The lead up to this project is a little convoluted – I hope you’ll bear with me!
A while back I was watching one of those making-of-the-movie features and they were showing how they manufacture the physical sounds for the soundtrack. It was fascinating – although perhaps just to a nerd like me…
One of the sounds they wanted to create was a tree falling so naturally they recorded the sound of a tree falling. Surprisingly it turned out not to be as authentic as they wanted. So they built a small plywood tunnel and filled it with wood scraps and dowels. They placed a speaker at one end and a recorder at the other. Then they played the wood falling sound and recorded it again as it reverberated through the tunnel. They claimed it added a wood resonance.
How cool is that??
Okay, let’s park that for now and move onto the next part of this project – involving my trusty iPhone. Canny gadget though it is, it doesn’t have great sound quality. In fairness it’s not intended to be a stereo but since it holds most of my music I don’t see why it shouldn’t be, especially with the right set of speakers…
I’ve seen beautiful examples of iPhone speakers on Etsy made out of all sorts of unusual materials. Problem is that they mainly come with some kind of finish. Which is understandable since not many folk would be keen to expose their precious techy devices to rough edges or surfaces.
However raw wood was exactly what I was looking for and so began my hunt for a chunk of good-looking wood.
Sure I could have bought some lumber from Home Depot and distressed it ’til it looked old. But I wanted something genuinely rough. So I watched junk piles and the ever replenishing dumpsters behind my apartment building.
Months go by and no luck. Then one day I’m talking with a friend about a project he’s working on. He was taking an old dirty beam and making it into a wall brace for a cantilevered table. I can’t describe it well enough so I did a sketch:
As soon as I figured out what he was up to I got excited and asked if I could have any scrap bits from the project.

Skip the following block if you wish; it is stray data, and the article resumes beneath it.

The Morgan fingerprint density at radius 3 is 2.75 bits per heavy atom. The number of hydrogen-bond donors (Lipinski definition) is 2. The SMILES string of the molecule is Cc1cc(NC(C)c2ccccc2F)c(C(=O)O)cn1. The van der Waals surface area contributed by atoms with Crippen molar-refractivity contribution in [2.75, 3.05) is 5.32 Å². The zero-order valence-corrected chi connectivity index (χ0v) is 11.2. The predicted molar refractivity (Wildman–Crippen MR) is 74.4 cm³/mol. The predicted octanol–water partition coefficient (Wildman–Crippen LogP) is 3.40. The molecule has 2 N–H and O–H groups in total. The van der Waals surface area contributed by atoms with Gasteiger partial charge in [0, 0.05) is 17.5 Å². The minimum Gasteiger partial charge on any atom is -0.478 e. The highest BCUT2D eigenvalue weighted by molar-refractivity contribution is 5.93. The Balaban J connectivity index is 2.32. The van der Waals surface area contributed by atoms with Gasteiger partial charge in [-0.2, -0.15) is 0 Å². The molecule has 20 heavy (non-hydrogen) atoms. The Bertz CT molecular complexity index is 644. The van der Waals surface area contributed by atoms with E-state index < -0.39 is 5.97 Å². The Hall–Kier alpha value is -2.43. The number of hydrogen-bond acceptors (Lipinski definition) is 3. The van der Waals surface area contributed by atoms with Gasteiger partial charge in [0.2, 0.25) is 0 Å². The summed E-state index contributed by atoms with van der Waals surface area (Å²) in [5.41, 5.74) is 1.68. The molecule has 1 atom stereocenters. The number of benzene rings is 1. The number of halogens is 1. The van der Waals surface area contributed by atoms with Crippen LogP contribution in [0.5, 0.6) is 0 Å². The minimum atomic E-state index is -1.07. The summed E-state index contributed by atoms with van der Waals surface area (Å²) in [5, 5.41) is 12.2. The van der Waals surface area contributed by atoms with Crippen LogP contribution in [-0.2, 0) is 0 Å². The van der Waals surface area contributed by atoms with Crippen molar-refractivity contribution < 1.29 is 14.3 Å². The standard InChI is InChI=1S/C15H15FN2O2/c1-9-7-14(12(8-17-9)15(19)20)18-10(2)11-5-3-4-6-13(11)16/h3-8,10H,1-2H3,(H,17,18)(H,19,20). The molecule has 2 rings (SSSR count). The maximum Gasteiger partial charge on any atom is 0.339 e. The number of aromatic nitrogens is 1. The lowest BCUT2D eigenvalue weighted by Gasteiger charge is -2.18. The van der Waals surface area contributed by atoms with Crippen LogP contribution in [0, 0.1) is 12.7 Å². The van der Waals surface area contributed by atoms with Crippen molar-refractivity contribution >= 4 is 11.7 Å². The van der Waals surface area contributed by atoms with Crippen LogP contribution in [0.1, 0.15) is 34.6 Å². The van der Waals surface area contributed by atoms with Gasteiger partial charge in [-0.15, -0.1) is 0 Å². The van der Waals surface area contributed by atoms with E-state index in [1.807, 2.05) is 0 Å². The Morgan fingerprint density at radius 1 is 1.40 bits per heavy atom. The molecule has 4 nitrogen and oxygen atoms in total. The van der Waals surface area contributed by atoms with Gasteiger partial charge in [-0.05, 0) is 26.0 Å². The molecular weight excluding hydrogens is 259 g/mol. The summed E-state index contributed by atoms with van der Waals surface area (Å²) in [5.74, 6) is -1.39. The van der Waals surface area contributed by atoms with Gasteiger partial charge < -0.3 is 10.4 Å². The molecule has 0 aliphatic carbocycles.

Which is how I ended up with this gorgeous hunk of wood that had character to spare! Best part of this piece was that the groove across the top was already in place when it came to me. Perfect depth holding a phone.
As you can see he had cut into the back to create a cleat for wall mounting. That part wasn’t quite in line with what I was looking but it gave me an idea for one more thing to add to the design. Wouldn’t it be handy to have a place to store the cord?
Here it is with the cleat sticking out:
Alright – let’s get started! Out come the tools!
First step was to drill through the groove at the top to allow room for the charging cord to feed through:
Then I needed to sand out the splinters inside the groove. Here’s where I wished for a router but since I don’t have one (yet) I improvised with what I had on hand and wrapped a drill bit with sandpaper. I smoothed out the area around the hole to avoid damaging the phone but I left the remaining raw edges inside the groove. I’ll explain why in a minute.
Next I drew an outline on the bottom of the wood to denote the area to be carved out for cord storage.
This is the part where I’m going to warn anyone who knows anything about woodworking to look away. The chiseling you’re about to bear witness to will appall you. What can I say – this was the first time I used my chisel to actually carve. Usually it’s my go-to tool for rough work & troubleshooting.
Eagle eyed readers might spot the clean laundry sitting mere feet away from flying debris and dust. I did mention I’m a lousy housekeeper right?
Here’s the finished nook for the cable and plug – fits perfectly!
The mistake for this project is glaring in this photo – splinters sticking out in the nook. Truthfully it was because at this stage in the project I realized I was late for a dinner party and rushed to finish. Maybe someday I’ll go back and smooth that part out. Although because it’s on the inside and not really doing any harm the chances I’ll actually follow through on that are slim….
Here’s the cord feeding through the block and out a small groove cut out of the back.
And there you go, raw wood iPhone ‘speakers’, with hidden cord storage. And best of all – the total cost for the project was nada! Well, unless you count two splinters and one bleeding thumb….
And here’s the crazy part – I love the sound quality. The imperfect edges inside the groove provide plenty of surfaces for the sound to bounce off. The resulting music is amplified but also kinda grainy (no pun intended!)
And it’s portable! Here it is following me to another room in the apartment.
Auntie Moonbeam will recognize the books in the background here. My grandparent’s bibles. I took this shot because I like to think Grandpa would have like this project. Or as my cousins and I are fond of saying:
Vic woulda wanted it that way.